Here's another batch of excellent new releases that might end up missing in action if I don't cover them here and now!
A fascinating three track release here from this adventurous Montreal based outfit that merge a whole bunch of disparate influences - psychedelia, krautrock, indie folk, AMAZING, sunny Beach Boys/ Grizzly Bear harmonies, Grandaddy style analogue rusticness into a very distinctive brew. Complex progressive arrangements with a heart, these three tracks promise much for a full album which hopefully won't be too far away....
Come back - you are in the right place! Not usually my territory for sure, but Adrian Younge's impressive instrumental score for Ghostface Killah's batshit crazy and totally inspired new project about an avenging demon let loose from twelve records containing the remains of an offed mobster is a classy orchestral funk affair with hints of Giallo, Tarantino and a whole bunch of Portishead. Moody, evocative and frequently beautiful, this has been getting a thrashing here at Active Listener HQ, and that's not likely to change anytime soon.
Available here on vinyl, or here on CD.
Excellent E.P from this prolific Danish three-piece (their ninth release since August 2011) who write catchy slacker pop halfway between "Mellow Gold" era Beck and the quirky character vignettes of early Mansun. There's plenty of psychedelic charm on stoner-pop opener "Come Pick Me Up" and whatever they're on kicks in fully by the near ten minute closer "You Can't Stop Me (When I'm High)" which packs quite a hypnotic punch.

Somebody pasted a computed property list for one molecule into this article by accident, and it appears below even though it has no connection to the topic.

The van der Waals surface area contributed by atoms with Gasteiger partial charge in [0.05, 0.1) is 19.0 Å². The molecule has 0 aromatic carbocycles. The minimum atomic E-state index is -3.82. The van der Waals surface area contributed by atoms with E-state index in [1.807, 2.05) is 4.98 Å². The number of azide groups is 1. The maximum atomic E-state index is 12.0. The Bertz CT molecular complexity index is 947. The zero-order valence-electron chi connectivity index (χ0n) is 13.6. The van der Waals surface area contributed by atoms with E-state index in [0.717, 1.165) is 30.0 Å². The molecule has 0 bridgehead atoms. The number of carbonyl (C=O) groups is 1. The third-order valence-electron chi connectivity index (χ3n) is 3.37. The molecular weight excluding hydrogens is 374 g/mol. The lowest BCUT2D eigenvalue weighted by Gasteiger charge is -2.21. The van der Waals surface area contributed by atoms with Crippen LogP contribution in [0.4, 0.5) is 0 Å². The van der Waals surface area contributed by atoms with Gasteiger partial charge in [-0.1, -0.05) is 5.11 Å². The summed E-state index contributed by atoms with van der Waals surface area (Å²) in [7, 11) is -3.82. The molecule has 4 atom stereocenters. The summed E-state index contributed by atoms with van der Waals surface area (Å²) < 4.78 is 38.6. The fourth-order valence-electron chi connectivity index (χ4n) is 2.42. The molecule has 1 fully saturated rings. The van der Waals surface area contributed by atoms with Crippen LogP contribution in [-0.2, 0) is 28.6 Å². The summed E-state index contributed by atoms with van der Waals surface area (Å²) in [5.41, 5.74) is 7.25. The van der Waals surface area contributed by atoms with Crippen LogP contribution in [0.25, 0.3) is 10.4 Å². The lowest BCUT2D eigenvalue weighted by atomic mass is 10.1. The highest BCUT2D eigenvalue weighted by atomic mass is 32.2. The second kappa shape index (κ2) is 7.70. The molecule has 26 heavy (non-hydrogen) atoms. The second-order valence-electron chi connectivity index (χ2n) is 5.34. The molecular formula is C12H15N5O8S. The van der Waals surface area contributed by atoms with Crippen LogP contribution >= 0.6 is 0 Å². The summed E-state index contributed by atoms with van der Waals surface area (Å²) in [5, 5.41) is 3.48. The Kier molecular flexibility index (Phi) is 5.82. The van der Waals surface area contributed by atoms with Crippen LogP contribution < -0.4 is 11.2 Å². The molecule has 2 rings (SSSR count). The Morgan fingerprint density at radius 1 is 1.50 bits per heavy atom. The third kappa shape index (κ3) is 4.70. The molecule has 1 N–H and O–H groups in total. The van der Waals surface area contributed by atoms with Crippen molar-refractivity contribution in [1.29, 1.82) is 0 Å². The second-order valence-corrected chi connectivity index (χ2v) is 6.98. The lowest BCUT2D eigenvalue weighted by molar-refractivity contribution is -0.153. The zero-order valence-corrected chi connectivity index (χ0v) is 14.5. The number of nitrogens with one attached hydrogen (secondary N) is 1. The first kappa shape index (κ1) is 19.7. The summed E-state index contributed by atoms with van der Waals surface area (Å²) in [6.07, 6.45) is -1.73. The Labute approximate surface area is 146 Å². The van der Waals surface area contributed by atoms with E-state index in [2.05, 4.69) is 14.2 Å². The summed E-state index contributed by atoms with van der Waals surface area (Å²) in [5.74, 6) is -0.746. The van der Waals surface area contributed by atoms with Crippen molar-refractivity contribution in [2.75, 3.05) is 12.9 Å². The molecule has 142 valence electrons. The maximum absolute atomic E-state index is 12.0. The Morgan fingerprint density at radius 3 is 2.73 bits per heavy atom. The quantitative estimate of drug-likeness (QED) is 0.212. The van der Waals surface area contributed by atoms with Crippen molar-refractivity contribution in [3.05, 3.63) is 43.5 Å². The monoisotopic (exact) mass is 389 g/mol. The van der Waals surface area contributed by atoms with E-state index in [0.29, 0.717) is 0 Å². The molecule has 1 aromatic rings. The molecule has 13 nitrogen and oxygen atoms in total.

Very limited edition Cassette version or bandcamp download available here.
It's amazing that these gems have taken so long to reach the public ear. We all know "White Light" is a stone cold classic and these sparse, acoustic guitar and vocal demos (with plaintive harmonica everywhere) are a vital document that demonstrates how fully formed these songs were at this early stage. They may have been laid down for simple demo purposes, but Clark was incapable of giving a vocal performance that was anything short of riveting - especially at this stage of his career.
There are even a few previously unheard tracks that while not up to the quality of their peers, are certainly the match of anything he was releasing by the end of the decade.
A totally unexpected gem.
Available here on CD.
I'm share this will be an unpopular view, but I've always been of the opinion that Tim Hardin was a great songwriter, but with an unfortunate tendency to make a lot of his songs sound 'samey' on record.
Ideal fodder for a multi artist tribute then, and sure enough "Reason to Believe" is one of the better of it's brethren. Split roughly in half between faithful interpretations by troubadours born to sing these songs (Mark Lanegan) and surprising deconstructions (The Phoenix Foundation), it's the lesser known artists who shine brightest - chief among them Snorri Helgason whose take on the much covered "Misty Roses" grasps the song's inner beauty and gives it a slightly sinister undercurrent.
Available here on CD, or digitally here.
Speaking of the Phoenix Foundation, the lads have a new album out and it's a corker. The rhythm section have stepped up and taken control here leaving plenty of room for the guitars to get all textural and spacious with lush keyboard vistas that make this often sound like the bastard son of Neu and Wilco.
"Fandango" is a double, so things unfold at a relaxed pace but there's never a shortage of hooks either.
Available here on CD, here on vinyl, and here digitally.